How many hiking snacks you bring with you really depends on what type of hiker you are, how far you are walking, over how long, and how much ascent is involved. Basically, are you going to need lots of energy to make it through the day? Okay, you'll certainly need more than in a standard day at home. It's just whether you'll need enough to munch on every hour or so to keep you hiking fast, or if it's such a challenging route you'll want extra pick me ups on top.
If you're going on a multi-day hike, you'll probably find you want more snacks per day the further into the trip you get. Anecdotally, this is because you've used up some or all of the energy reserves you had when you started. Make sure to pack yourself something especially tasty.
So the unhelpful answer is, unfortunately: you should always bring enough hiking snacks to last you. It's a terrible feeling to run out of food and not be able to get any more. But equally, if you have to carry all your food, you don't want to overdo it and have a rucksack so heavy it slows you down.
Example snacks you might take
As we've said, the best sort of hiking snack is one that you'll actually want to eat. We also find that the less like 'proper' hiking food your snack is, the more exciting. It's far easier to get excited by pizza than another handful of raisins. Unless you're really into raisins.
As tempting as it might be to simply pack sugar, it's important to get a balance of food groups. Sweets are great for a quick burst of energy, but you want some slow release too, like carbohydrates. Over longer trips - say a week or more - getting a balanced diet becomes more important too.
For most people, it'll be a choice of sweet and savoury. So without going into the details of macronutrients and all that jazz, here are some examples of things you might like to pack on a hike.
Run to the biscuit aisle of your favourite shop and help yourself. Well, obviously pay, but biscuits and cereal bars are a staple for hikers. Flapjacks, digestives, chocolate-coated Hobnobs... go wild. The same goes for packets of sweets, whether it's marshmallows or liquorice or emergency jelly babies. Every now and again you'll find someone eating jelly cubes neat out the packet.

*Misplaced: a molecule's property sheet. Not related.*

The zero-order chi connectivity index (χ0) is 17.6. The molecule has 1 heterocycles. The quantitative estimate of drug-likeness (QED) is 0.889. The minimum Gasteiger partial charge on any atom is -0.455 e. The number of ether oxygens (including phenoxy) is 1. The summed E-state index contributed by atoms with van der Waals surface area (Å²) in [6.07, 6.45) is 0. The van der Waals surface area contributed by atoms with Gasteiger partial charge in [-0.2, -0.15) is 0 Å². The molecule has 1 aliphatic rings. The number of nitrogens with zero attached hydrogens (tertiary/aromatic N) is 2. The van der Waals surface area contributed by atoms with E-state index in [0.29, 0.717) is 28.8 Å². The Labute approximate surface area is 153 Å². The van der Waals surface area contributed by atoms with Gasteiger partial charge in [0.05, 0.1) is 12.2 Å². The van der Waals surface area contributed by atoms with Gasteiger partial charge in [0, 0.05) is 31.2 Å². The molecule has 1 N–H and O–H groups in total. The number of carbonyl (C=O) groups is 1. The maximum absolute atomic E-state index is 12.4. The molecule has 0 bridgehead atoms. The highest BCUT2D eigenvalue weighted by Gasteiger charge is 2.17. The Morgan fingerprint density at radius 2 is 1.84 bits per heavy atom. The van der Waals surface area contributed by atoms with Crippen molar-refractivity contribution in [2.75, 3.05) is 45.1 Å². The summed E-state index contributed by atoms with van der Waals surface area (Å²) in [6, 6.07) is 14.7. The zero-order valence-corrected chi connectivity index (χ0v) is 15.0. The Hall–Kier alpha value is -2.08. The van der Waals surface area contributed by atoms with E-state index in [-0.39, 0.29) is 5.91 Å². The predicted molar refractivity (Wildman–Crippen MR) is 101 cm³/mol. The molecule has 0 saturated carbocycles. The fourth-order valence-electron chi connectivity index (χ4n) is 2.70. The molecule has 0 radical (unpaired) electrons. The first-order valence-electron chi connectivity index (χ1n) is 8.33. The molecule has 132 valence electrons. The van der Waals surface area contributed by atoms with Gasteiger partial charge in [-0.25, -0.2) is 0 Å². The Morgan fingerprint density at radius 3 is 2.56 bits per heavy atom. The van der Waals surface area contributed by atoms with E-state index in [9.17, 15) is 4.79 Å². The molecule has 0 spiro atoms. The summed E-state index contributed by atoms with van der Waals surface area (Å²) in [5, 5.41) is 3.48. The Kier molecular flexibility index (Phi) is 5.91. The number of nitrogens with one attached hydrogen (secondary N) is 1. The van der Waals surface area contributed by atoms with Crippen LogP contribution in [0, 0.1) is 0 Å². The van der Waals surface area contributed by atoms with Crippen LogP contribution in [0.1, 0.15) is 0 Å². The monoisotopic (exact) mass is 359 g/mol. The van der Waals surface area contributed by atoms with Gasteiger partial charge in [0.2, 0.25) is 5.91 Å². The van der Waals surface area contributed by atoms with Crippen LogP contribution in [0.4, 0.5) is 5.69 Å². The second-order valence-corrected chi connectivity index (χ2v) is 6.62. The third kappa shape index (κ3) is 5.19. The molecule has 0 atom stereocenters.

We'd also put dried fruit in the sweet section, although it's probably better for your teeth than Haribo. Raisins and sultanas are classic. Apple, pineapple, mango and banana all come dried. Dates are basically pure sugar. You could definitely mix up dates with oats and seeds to make your own energy balls too.
Where to even begin... If you can fit it in your rucksack sensibly, you can eat it on a hike. There are so many options. You might pack crisps of any variety, or nuts and seeds. The fabled Trail Mix is usually a mixture of dried fruit, nuts and seeds - and sometimes M&Ms.
To get your protein in, people pack mini pork pies, scotch eggs, cocktail sausages and pasties. If you're going for more than a couple of days, Peperami or jerky won't go off so easily. Cheese can last a few days if the weather isn't too hot. Squeezy cheese (ugh) and squeezy bacon cheese (screaming intensifies) are common sights on expeditions. They're a bit like Marmite, either you're a fanatic or won't go near them.
Some sort of veggie spread might work for you. Or perhaps another classic: peanut butter. Whether you eat it on crackers and oat cakes or straight out the tub is down to your life choices. You can even buy it in squeezable pouches, a bit like baby food - another thing that occasionally makes it onto expeditions.
Fresh fruit and vegetables will taste better during a hike than they ever have. Choose things that are unlikely to get squashed or wrap them up carefully. Apples, oranges, bananas, peaches, plums, melons... anything goes! Make sure to take any peels or cores back home with you. As for vegetables, think cucumbers and carrots - anything with a refreshing crunch.
You've got a rucksack full of snacks! How about a hiking adventure to go with it?